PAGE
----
Mailbag: Resources for Engineering Directors.
Recently I got an interesting question from someone looking for resources for Engineering Directors, as distinct from general engineering management:
I was wondering if you’ve written any posts geared towards engineering directors or have any recs for posts others have written I’m mainly looking for advice on how to manage projects from two layers away. How do I give managers creative freedom to manage however they like while also stressing the importance of deadlines?
A few books that initially came to mind on the more general topic of “stuff written for Directors rathern than line managers” were Team Topologies, the later sections of The Manager’s Path, and my own An Elegant Puzzle.
However, none of those book are particularly focused on the second, more specific part of the question: how do you foster execution on teams you indirectly manage?
There are three interesting pieces to think about here:
- Understand what’s happening on indirectly managed teams
- Adding things necessary for execution
- Remove things getting in the way of execution
What’s actually happening?
Tools I’ve found useful here:
- Business Review Template – these templates are great, and force folks to really analyze what’s happening on their team. They setup you, as a Director, to actually diagnose what’s happening on a team. They also give you a great chance to realign a team that’s going a bit sideways in their execution or interpretation of what really matters
- Monthly or quarterly roadmap review – what’s actually happening y’all, and what are the delivery dates? (This is tricky, easy to end up in The Build Trap.)
- Skip-levels – this matters even more as your organization grows beyond managing one layer of managers, but even with just one layer you’ll often find that individual contributors and managers have a very different perspective on things
Adding missing pieces
Necessary pieces that are often missing:
- Strategy can be unclear, unstated, or unknown. If folks don’t know why a project matters and how it connects to other projects, it’s hard to move it forward. Some resources on strategy: Writing engienering strategy from Staff Engineer, links in Engineering Strategy section of StaffEng’s reading materials, Richard Rumelt’s Good Strategy/Bad Strategy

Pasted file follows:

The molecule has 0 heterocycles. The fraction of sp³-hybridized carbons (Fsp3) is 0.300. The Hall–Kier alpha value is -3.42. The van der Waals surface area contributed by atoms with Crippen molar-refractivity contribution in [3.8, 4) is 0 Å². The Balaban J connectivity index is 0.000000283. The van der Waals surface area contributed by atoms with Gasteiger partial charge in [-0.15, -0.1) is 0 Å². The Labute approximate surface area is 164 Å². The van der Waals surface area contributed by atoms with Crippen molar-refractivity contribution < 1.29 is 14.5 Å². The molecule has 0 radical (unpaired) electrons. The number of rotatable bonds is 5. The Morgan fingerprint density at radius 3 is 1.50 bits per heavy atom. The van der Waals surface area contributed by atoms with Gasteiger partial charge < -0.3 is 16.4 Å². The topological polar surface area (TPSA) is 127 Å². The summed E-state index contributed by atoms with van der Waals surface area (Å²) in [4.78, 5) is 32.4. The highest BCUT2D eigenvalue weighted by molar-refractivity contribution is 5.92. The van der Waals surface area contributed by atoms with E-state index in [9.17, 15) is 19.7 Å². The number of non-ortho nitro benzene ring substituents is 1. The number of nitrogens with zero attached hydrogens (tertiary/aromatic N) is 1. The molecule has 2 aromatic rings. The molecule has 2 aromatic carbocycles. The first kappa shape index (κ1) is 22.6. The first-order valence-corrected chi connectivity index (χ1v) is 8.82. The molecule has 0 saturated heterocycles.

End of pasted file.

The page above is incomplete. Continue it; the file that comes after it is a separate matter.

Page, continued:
- Urgency to complete the project. The one sentence version of driving urgency is: folks work urgently in areas that leadership says are important, connect to the strategy, and pay active attention to. This goes wrong a lot, though, whether it’s micromanagement or the forever unpopular, “do it because the CEO said so.” Probably worth a dedicated article of its own
- Cross-functional priority to complete the project. Particularly, the cross-functional priority to bypass permission gates, e.g. someone on Legal team to navigate contract language on a new feature.
- Capacity to sustain execution over the course of many projects, specifically adding headcount budget or equivalently reducing expectations work volume. Importantly, this is looking at getting the team to a steady state of staffing for its ongoing workload, not trying to change staffing strategy for a single, specific project. Teams are more durable than projects, inverting the two leaves you, and your team, with a mess
Remove things getting in the way
Things that sometimes need to get removed:
- Excessive visibility / misaligned priorities – sometimes there are simply too many leaders providing direction to a team, e.g. three of four lightly misaligned executives driving a focal project, and you can help clean that up by being a trusted intermediate
- Thrashing priorities – if a team is shifting back and forth on focus or approach, figure out what’s causing that thrash and work to remove it. This is more often than not too many, somewhat misaligned, strategies, rather than the total absense of any strategy
- Fixation on resources – sometimes a team has convinced itself that it will be given permission to blamelessly fail as long as they say that they want more headcount staffing. This is a judgment call for you to make, but personally I’ve seen a good number of teams spend more time convincing themselves they need headcount without spending time trying to find a faster, shorter path to solve the problem with the team they have. Even if you’re evaluating increasing headcount, get the team out of the perspective of “waiting for staffing”
- Weak or negative cross-team or cross-functional relationships – sometimes a team isn’t working well with necessary partner teams for a given project, and you can debug and start the proces of cleaning that up
Anyway, lots more to think about here, but these are the first key points from my perspective!